Corona del Mar Today: A progress report on Buck Gully project

An erosion project in Lower Buck Gully is well underway as crews continue to place metal cages on the ground, filling them with rocks brought from a Corona quarry.

The project began last month and should be complete sometime next summer, city officials have said.

The work began with crews constructing a temporary road from the Little Corona beach path to the bottom of the gully. Then crews began to place the multi-layered cages, filling them with rocks that will divert water flow and protect the hills on Evening Canyon and Hazel Drive from collapse.

The project also will remove invasive plants and wildlife.

"Right now, it's like a total jungle," said Robert Stein, an assistant city engineer.

Some invasive plants have been removed, he said, including all but one clump of arundo.

"That's the most invasive plant in Buck Gully, and that's the last of it," Stein said, pointing to a patch near where a pile of rocks is stored.

Crews will complete the first of three cages before clearing more of the gully and moving about 100 feet inland to begin the next phase. Further upstream, they eventually will place five "bending weirs" that will control water flow. Construction is supposed to take about four months, with six months planned for reforestation including removing the road and replanting.

The rocks and cages eventually will be covered with vegetation, Stein said.

Plans for the project were in the works for more than a year. This summer, the California Coastal Commission granted approval of the project.


NBFD Conducts Badge Pinning Ceremony

Three Newport Beach Fire Department employees were honored this week at a badge-pinning ceremony.

Charlie Dall was promoted from fire engineer to fire captain; Brent Jacobsen was promoted from lifeguard captain to lifeguard battalion chief; and Rob Williams was promoted from lifeguard battalion chief to assistant chief-lifeguard operations.

"All three were on hand to celebrate their promotions with family, friends and co-workers," according to a department statement. "These men are to be commended on enduring all of the hurdles it takes to achieve these ranks."

Dall has worked for the Newport Beach Fire Department since 1995, when he was hired at age 15. Jacobsen began his career as a Newport Beach lifeguard in 1982, and Williams has worked for Newport Beach since 1985.


Begonia Park trees marked; no decision on removal

A dozen Carob trees in Begonia Park have been tagged with orange dots, but city officials said that no decisions about removing them have been made.

Neighbors said they were told that the trees were marked because of "extensive decay."

"The trees in Begonia Park are still being evaluated," said Tara Finnigan, a Newport Beach city spokeswoman. "Residents may see some trimming, above-ground work or, in some cases, more thorough evaluation work taking place. There have been no decisions made yet regarding any tree removals in the park."

On Monday morning, most of the orange marks had been painted over, but one tree was still marked with orange paint.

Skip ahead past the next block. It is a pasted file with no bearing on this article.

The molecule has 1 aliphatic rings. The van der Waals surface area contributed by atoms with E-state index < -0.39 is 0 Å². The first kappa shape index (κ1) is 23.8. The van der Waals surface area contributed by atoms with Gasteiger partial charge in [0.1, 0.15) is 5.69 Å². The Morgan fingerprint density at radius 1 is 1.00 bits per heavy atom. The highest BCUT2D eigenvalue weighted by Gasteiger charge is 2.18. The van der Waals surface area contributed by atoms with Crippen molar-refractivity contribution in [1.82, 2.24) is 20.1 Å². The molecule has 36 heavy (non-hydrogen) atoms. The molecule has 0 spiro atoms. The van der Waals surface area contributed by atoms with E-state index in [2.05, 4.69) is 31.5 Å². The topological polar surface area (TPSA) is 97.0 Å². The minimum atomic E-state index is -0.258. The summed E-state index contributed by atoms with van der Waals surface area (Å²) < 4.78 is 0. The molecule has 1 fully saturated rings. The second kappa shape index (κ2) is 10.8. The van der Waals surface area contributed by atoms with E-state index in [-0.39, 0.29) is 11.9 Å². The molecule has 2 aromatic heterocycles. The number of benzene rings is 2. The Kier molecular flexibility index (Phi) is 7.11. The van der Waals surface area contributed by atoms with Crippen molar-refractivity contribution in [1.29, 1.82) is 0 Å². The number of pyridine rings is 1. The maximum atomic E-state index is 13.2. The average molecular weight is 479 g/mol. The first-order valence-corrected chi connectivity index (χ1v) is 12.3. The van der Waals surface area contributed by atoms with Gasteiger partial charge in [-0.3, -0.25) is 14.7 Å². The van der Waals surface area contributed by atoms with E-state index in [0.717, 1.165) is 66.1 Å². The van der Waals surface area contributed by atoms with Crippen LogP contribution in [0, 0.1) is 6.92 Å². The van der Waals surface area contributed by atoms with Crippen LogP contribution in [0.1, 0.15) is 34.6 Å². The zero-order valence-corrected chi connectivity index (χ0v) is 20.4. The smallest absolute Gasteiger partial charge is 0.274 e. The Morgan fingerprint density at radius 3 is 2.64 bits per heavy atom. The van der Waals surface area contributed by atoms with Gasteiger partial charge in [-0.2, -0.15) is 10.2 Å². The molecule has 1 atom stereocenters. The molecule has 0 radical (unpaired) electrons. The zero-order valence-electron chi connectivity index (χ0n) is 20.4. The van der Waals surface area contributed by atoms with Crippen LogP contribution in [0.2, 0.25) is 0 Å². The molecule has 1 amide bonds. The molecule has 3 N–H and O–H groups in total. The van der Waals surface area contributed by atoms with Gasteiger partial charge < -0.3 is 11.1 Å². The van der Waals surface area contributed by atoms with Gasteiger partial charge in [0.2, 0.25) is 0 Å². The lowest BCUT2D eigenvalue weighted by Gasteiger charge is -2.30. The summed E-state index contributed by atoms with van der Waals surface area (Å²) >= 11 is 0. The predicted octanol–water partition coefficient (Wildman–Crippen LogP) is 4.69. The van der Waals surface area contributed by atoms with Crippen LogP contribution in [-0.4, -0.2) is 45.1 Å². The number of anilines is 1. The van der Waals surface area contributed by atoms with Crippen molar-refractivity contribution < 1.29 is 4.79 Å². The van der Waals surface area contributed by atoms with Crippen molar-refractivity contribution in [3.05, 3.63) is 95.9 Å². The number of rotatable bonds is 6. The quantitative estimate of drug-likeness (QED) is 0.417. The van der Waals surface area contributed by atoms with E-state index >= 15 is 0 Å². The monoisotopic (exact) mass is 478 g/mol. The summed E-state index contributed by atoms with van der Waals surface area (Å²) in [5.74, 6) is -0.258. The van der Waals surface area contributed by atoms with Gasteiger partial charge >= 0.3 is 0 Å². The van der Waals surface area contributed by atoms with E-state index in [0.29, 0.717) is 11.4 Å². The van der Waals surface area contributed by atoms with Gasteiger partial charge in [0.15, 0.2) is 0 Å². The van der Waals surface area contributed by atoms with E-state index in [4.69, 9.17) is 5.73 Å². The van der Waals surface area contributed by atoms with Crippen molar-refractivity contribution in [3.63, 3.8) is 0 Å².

Crews last week removed 33 blue gum eucalyptus trees along Fourth Avenue in Corona del Mar. Those trees had been inspected and were considered at risk of falling.


Donors select location for fish tiles at CdMHS

Families who purchased shimmering fish tiles as part of an aquatics locker room fundraiser at Corona del Mar High School gathered last week to select their tiles' placement.

More than 100 fish tiles have been purchased, said Angela Kraus, a parent volunteer.

On Tuesday, families attended the event to help design placement of their tiles on the fish tile wall.

To date, about $750,000 has been raised for the new locker room building. A total of $1 million is needed for the project, which would replace dilapidated restrooms with 3,000 square feet of locker rooms.

The aquatic center was built in 1990 and has undergone other improvements over the years, Kraus said.

"A lot more money is needed to fund the new locker room building, so CCAFF (CdM Community Aquatics Facilities Foundation) strongly encourages the entire business and aquatics community to participate in the fundraising campaign," Kraus said.


Bicyclists plan advocacy ride

The Corona del Mar-based cycling advocacy group bikeNewportBeach has announced a second annual pre-Thanksgiving ride.

"This ride is a perfect way to spend the morning — without the roar of automobiles in your ears you'll have time to talk and relax as we peddle through Huntington Beach, Costa Mesa, Fountain Valley, Santa Ana, Garden Grove, Orange and Anaheim," organizers said in an announcement. "You won't believe how quickly time passes as we take this bike highway into central Orange County."

"Last year's ride gave each of us an excuse to eat a little more," said Frank Peters, one of the bikeNewportBeach founders. "We were burning calories galore. Besides the exercise, the camaraderie of the group will warm you through and through, no matter what the weather."

Riders should meet at the Newport Pier at 8 a.m. Nov. 23. The ride is about 30 miles, round trip, and will end at the Newport Pier about 1 p.m.

The mostly flat route will take riders along the Santa Ana River Trail, which goes off-road all the way to Anaheim Stadium and the Honda Center. Peters said the route is peaceful and quiet enough to carry on conversations with other riders.

"I want to do this ride again to relive that experience," he said.

Organizers encourage cyclists to bring sunscreen and money for a snack.

For more information, visit the bikeNewportBeach website,

Twitter: @coronadelmartdy

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